PDA

View Full Version : The 6 mistakes that students make when studying


devotionnel
December 12th, 2016, 11:50 AM
Today in school we had this revision workshop and I found that it was really helpful so I thought I'd regurgitate it back in here since I found the workshop very helpful :)
Lost Horizon I'm sure you'd like this for your GCSEs. :')

1. You don't give enough time for revision
It's shown that average-scoring students underestimate the amount of work they need to revise and they overestimate the amount of time they've got left until the exam. It's shown that students need at least a month of resourceful revision coming up to the exam.

2. You do the wrong kind of work
Yes, there is a wrong kind of revision that a student can do. There are lots of different types of revision under the sun, but it doesn't mean that all of these types work for every student! For example, someone who is very reliant on mind maps may find this not useful for them and as a result they don't gain any benefits from studying this way.

3. You have no revision plan
Sticking to a strict revision guideline in the coming weeks to your exam can be sooo much more beneficial for the students than reading a textbook every now and again when you feel like it. Getting into the routine can help you get into the productive mood needed for revision and it can help set deadlines and goals which will boost productivity.

4. You never learn from your revision mistakes
It's shown that lesser scoring students will throw the badly scoring test away almost ceremoniously and they continue to make these mistakes without following them up! Seeing where you've gone wrong is the most proactive way to going forwards and fine tuning the techniques you use.

5. You have no goals
Having a set goal in your mind, i.e. 'I want to get an A on this paper' or 'I want to attain the grades I need for these subjects in order to get into my course for sixth-form/college/university' can be a great way to motivate students in order to push themselves further in order to get their dream goal that they want to get on results day. Without these goals, revision may seem meaningless, and the student wouldn't feel determined to study.

6. Never doing enough practice papers
The speaker at the workshop today said that he'd spoken to a student in Australia who was marked in the top 0.5% of the country, and the way he managed to attain that high score was through practice papers! Average scoring students think that 1 or 2 practice papers would be sufficient as revision, but applying the prior revision to an abundance of practice papers up to 2 weeks before the exam can show that you can apply your revision to exam-style questions. When marking the papers (especially maths and physics, where it is strictly correct/incorrect answers for every question) you can clearly identify weaker points and push more revision into these areas in order to close the gap.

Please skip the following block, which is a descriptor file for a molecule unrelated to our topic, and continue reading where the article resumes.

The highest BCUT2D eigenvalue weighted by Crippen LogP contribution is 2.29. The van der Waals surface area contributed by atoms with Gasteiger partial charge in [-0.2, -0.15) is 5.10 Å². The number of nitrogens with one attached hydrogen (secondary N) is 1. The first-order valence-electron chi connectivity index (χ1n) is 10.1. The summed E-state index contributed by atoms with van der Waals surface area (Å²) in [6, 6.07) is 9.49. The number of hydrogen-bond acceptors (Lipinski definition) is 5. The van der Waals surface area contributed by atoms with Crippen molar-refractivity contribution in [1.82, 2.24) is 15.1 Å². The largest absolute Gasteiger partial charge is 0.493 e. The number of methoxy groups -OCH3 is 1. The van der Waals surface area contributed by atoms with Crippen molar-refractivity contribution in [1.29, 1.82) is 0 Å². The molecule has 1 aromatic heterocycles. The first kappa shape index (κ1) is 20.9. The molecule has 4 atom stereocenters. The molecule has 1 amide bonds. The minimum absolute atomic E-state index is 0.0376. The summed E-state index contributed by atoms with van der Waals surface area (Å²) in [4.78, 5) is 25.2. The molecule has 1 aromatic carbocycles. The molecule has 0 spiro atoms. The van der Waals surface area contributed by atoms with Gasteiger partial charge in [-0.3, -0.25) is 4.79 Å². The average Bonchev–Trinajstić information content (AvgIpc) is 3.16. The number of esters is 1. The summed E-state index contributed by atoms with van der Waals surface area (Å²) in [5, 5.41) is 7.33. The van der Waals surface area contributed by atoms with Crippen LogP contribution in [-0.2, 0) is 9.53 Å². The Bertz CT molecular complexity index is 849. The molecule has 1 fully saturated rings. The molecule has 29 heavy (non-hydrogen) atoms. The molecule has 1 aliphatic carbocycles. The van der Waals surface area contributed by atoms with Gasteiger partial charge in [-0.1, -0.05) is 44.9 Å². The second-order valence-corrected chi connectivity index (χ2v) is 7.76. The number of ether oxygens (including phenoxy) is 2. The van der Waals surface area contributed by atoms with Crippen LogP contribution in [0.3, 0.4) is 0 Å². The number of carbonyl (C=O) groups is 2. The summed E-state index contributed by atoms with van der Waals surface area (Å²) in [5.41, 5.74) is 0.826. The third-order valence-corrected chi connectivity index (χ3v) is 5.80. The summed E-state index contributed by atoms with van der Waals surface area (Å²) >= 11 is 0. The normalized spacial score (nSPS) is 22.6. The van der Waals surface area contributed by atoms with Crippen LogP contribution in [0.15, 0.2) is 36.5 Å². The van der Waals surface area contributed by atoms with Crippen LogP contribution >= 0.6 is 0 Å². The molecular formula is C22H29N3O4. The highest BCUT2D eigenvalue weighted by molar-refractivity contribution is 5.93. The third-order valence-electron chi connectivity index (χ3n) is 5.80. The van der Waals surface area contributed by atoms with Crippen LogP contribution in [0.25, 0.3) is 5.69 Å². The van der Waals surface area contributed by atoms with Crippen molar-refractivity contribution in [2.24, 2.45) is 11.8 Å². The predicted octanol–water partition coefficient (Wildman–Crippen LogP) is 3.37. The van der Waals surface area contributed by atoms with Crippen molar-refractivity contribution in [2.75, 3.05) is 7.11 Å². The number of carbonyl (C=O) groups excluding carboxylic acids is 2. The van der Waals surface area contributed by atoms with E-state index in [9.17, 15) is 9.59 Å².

Now, 5 quick steps for doing well:

1. Give yourself adequate time to prepare for the exam - only 20% of the exam result lies on the performance on the day of the exam, the other 80% is reliant on exam preparation and revision! Scary, right?
2. Go through past papers and identify where you lost marks - students should identify where the marks were lost and correct them accordingly.
3. Get teachers advice - the trick to this is asking specifically where you lost marks and where you can gain marks. This is especially good for lessons where you have to write essays, such as English and Religious Studies. Other types can include 6 or 8 mark questions in other general subjects.
4. Learn from the people around you - especially for use in high mark questions or essays. Get answers from someone higher than you in your class, or a set above you (if applicable) and copy where their stronger points are, like a better structure than yours. Model answers from exam boards or mark schemes would also do the trick.
5. Fix the mistakes - in a past paper where you have gone wrong, redo these questions where you could improve and re-mark these questions to see if you have improved.

I hope this helps someone :)

Endeavour
December 12th, 2016, 12:40 PM
Funnily enough, we also had a revision and interview skills workshop today. :)

Oh my Shanie this is so useful! Thanks for sharing this :)

I know I find exam papers quite useful. One thing that I learned from my Biology teacher a few weeks ago is take one topic at a time (let's say, homeostasis), revise that, then find a question from an exam paper that has that topic, then mark it.